As of 2018, around half of all high-value cross-border payments worldwide used the SWIFT network. , SWIFT linked more than 11,000 financial institutions in more than 200 countries and territories, who were exchanging an average of over 32million messages per day (compared to an average of 2.4million daily messages in 1995). SWIFT transports financial messages in a highly secure way but does not hold accounts for its members and does not perform any form of clearing or settlement. (Full article...)
Transactions on deposit accounts are recorded in a bank's books, and the resulting balance is recorded as a liability of the bank and represents an amount owed by the bank to the customer. Some banks charge fees for transactions on a customer's account. Additionally, some banks pay customers interest on their account balances. (Full article...)
Different wire transfer systems and operators provide a variety of options relative to the immediacy and finality of settlement and the cost, value, and volume of transactions. Central bank wire transfer systems, such as the Federal Reserve's Fedwire system in the United States, are more likely to be real-time gross settlement (RTGS) systems, as they provide the quickest availability of funds. This is because they post the gross (complete) entry against electronic accounts of the wire transfer system operator. Other systems, such as the Clearing House Interbank Payments System (CHIPS), provide net settlement on a periodic basis. More immediate settlement systems tend to process higher monetary value time-critical transactions, have higher transaction costs, and have a smaller volume of payments. A faster settlement process allows less time for currency fluctuations while money is in transit. (Full article...)
The Laurentian Bank of Canada (LBC) (French: Banque Laurentienne du Canada) is a Schedule 1 bank that operates primarily in the province of Quebec, with commercial and business banking offices located in Ontario, Alberta, British Columbia, and Nova Scotia. LBC's Institution Number (or routing number) is 039. It is the only bank in North America with a labour union, although recent steps have been taken to revoke the accreditation.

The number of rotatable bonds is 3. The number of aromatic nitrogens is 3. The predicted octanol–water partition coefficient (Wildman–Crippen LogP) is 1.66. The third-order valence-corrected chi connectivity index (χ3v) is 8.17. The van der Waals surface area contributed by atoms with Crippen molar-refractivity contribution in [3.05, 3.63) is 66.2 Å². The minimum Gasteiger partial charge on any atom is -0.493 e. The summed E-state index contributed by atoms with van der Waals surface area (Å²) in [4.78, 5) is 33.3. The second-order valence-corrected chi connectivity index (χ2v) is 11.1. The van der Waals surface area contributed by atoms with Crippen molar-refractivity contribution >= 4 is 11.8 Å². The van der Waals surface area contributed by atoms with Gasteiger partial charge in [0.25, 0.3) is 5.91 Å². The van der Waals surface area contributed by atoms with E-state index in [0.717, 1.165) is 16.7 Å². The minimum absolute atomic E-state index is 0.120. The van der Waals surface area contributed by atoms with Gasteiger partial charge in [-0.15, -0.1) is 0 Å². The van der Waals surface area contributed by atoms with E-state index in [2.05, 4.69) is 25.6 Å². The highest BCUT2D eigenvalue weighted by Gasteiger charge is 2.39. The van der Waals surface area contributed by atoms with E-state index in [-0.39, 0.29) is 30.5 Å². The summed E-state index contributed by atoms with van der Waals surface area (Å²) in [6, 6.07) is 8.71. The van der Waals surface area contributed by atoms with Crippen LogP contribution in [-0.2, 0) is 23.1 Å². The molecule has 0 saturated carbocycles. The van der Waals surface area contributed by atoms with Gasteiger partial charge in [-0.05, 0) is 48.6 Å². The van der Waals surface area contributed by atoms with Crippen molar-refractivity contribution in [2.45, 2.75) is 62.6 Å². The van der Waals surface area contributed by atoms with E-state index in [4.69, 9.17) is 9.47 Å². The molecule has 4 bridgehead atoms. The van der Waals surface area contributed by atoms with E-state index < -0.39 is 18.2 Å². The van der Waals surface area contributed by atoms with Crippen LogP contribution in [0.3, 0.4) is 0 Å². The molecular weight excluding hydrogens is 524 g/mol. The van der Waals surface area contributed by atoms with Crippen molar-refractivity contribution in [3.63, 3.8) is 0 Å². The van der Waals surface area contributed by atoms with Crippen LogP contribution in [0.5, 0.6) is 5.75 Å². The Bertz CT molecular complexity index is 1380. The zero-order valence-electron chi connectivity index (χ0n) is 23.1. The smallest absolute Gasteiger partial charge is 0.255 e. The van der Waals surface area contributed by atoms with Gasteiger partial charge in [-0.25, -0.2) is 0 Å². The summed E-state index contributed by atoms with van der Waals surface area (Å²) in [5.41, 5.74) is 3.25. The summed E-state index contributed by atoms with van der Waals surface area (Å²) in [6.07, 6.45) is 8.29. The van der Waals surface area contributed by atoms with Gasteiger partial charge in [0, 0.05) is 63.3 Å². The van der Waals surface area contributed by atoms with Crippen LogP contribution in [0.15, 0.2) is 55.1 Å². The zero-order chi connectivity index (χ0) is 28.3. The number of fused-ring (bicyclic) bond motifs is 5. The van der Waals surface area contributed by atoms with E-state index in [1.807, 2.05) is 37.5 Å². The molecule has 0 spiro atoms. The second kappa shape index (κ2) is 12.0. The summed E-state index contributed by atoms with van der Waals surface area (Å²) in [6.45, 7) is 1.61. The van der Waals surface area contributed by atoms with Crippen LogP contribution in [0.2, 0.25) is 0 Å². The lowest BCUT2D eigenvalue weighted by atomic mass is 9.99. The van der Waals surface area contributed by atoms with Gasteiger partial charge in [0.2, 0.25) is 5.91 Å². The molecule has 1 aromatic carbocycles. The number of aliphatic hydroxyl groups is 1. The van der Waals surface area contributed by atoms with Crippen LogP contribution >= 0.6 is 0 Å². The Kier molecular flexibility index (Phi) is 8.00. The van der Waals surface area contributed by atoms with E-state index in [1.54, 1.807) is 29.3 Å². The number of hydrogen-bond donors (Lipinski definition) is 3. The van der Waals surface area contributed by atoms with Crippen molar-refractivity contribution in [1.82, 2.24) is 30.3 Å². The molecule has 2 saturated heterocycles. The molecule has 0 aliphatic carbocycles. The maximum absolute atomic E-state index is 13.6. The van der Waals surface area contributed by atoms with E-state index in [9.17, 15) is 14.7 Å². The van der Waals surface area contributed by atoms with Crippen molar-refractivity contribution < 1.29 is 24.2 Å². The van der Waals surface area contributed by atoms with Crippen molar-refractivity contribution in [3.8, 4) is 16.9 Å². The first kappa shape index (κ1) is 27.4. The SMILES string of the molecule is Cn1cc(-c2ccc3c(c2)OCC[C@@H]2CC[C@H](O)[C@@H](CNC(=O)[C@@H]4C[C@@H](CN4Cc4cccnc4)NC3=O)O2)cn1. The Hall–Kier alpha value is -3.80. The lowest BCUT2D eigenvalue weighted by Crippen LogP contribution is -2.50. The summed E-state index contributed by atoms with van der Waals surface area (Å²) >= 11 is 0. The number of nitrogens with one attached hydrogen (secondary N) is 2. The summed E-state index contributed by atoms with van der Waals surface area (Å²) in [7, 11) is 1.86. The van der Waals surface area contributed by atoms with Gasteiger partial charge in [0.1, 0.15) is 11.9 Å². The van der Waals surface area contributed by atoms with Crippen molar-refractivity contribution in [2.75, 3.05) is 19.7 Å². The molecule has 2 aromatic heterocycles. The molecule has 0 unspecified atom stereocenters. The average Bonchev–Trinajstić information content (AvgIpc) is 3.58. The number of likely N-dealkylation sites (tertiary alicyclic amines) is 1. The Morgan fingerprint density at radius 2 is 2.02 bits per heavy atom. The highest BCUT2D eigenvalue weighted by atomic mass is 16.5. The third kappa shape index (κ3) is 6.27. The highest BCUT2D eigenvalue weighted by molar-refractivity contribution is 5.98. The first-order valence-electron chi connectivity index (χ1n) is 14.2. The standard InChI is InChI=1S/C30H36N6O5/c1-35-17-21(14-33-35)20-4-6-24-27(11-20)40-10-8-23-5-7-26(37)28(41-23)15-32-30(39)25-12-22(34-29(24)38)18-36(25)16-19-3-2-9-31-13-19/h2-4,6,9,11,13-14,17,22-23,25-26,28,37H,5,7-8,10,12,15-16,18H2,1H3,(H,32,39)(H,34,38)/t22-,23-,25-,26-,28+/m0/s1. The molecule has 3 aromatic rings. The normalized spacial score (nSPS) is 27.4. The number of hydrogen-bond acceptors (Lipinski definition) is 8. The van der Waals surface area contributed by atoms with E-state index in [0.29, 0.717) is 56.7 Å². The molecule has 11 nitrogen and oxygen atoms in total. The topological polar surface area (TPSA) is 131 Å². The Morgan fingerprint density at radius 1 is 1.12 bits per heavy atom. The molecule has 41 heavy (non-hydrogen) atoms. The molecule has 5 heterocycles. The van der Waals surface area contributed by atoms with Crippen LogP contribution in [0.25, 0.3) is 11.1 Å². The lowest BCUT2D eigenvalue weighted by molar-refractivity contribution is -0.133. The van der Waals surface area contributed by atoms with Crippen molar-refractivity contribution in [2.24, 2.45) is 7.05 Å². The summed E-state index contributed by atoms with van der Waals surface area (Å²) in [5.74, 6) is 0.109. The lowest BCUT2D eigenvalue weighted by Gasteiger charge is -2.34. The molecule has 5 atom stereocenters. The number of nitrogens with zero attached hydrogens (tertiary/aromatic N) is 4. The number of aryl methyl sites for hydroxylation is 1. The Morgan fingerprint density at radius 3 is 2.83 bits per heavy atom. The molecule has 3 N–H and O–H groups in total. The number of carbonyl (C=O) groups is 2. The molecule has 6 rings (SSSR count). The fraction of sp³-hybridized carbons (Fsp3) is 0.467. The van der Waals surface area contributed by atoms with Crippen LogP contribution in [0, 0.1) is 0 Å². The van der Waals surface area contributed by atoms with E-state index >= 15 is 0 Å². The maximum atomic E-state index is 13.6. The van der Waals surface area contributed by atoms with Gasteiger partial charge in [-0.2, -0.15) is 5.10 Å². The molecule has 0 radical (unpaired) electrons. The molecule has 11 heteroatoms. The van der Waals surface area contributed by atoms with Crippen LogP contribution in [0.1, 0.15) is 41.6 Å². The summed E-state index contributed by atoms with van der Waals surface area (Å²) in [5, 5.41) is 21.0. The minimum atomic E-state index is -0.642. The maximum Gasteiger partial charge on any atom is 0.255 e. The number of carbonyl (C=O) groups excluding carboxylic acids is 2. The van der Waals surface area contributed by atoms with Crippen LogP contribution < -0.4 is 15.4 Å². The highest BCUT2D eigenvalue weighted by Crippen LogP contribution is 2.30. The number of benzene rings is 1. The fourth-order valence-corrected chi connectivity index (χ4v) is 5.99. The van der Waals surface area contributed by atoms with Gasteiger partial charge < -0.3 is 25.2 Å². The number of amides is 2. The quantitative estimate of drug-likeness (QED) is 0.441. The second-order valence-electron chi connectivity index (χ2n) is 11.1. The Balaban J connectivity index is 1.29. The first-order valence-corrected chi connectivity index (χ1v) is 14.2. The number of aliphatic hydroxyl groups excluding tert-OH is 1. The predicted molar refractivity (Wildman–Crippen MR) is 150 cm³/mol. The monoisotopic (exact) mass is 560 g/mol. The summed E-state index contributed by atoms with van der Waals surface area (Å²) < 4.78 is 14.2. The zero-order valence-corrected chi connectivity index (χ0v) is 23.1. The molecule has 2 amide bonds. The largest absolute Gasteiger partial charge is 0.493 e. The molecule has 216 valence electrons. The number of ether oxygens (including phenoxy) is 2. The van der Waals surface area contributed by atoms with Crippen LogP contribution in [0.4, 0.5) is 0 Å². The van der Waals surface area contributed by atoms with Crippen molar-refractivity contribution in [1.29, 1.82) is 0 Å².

On Thursday, September 25, 2008, the United States Office of Thrift Supervision (OTS) seized WaMu Bank from WaMu, Inc. and placed it into receivership with the Federal Deposit Insurance Corporation (FDIC). The OTS took the action due to the withdrawal of $16.7 billion in deposits during a 9-day bank run (amounting to 9% of the deposits it had held on June 30, 2008). The FDIC sold the banking subsidiaries (minus unsecured debt and equity claims) to JPMorgan Chase for $1.9 billion, which JPMorgan Chase had been planning to acquire as part of a confidential plan internally nicknamed Project West. All WaMu branches were rebranded as Chase branches by the end of 2009. The holding company, WaMu, Inc., was left with $33 billion in assets, and $8 billion in debt, after being stripped of its banking subsidiary by the FDIC. The next day, WaMu, Inc. filed for Chapter 11 voluntary bankruptcy in Delaware, where it was incorporated. (Full article...)
Before the 2008 collapse and the general financial crisis, the Group was very briefly the largest bank in the world, and for a period was the second-largest bank in the UK and Europe and the fifth-largest in the world by market capitalisation. Subsequently, with a slumping share price and major loss of confidence, the bank fell sharply in the rankings, although in 2009 it was briefly the world's largest company by both assets (£1.9 trillion) and liabilities (£1.8 trillion). It had to be bailed out by the UK government through the 2008 United Kingdom bank rescue package. (Full article...)
Chemical Bank was a bank with headquarters in New York City from 1824 until 1996. At the end of 1995, Chemical was the third-largest bank in the U.S., with about $182.9 billion in assets and more than 39,000 employees around the world.
It is a major financial institution that started in 1875 as a postal savings system, and that still today continues to operate primarily out of post office branches. It manages over ¥205 trillion of assets and offers services in almost 24,000 branches across Japan. At times in its history, it was the largest financial institution in the world. Since its conception, it has played a significant role in both making economic services to people in Japan and making investments towards the economic and industrial development of the country. (Full article...)
The primary objective of the ECB, mandated in Article 2 of the Statute of the ECB, is to maintain price stability within the Eurozone. Its basic tasks, set out in Article 3 of the Statute, are to set and implement the monetary policy for the Eurozone, to conduct foreign exchange operations, to take care of the foreign reserves of the European System of Central Banks and operation of the financial market infrastructure under the TARGET2 payments system and the technical platform (currently being developed) for settlement of securities in Europe (TARGET2 Securities). The ECB has, under Article 16 of its Statute, the exclusive right to authorise the issuance of euro banknotes. Member states can issue euro coins, but the amount must be authorised by the ECB beforehand. (Full article...)
Image 24Bank of Finland strong box which moved to Helsinki with the bank when it relocated from Turku. (from Bank of Finland)
Image 25A NatWest mobile banking van in the town of Berkeley, Gloucestershire, England. The van visits Berkeley for two hours each Thursday following the closure of the town's NatWest branch in 2015. (from Bank)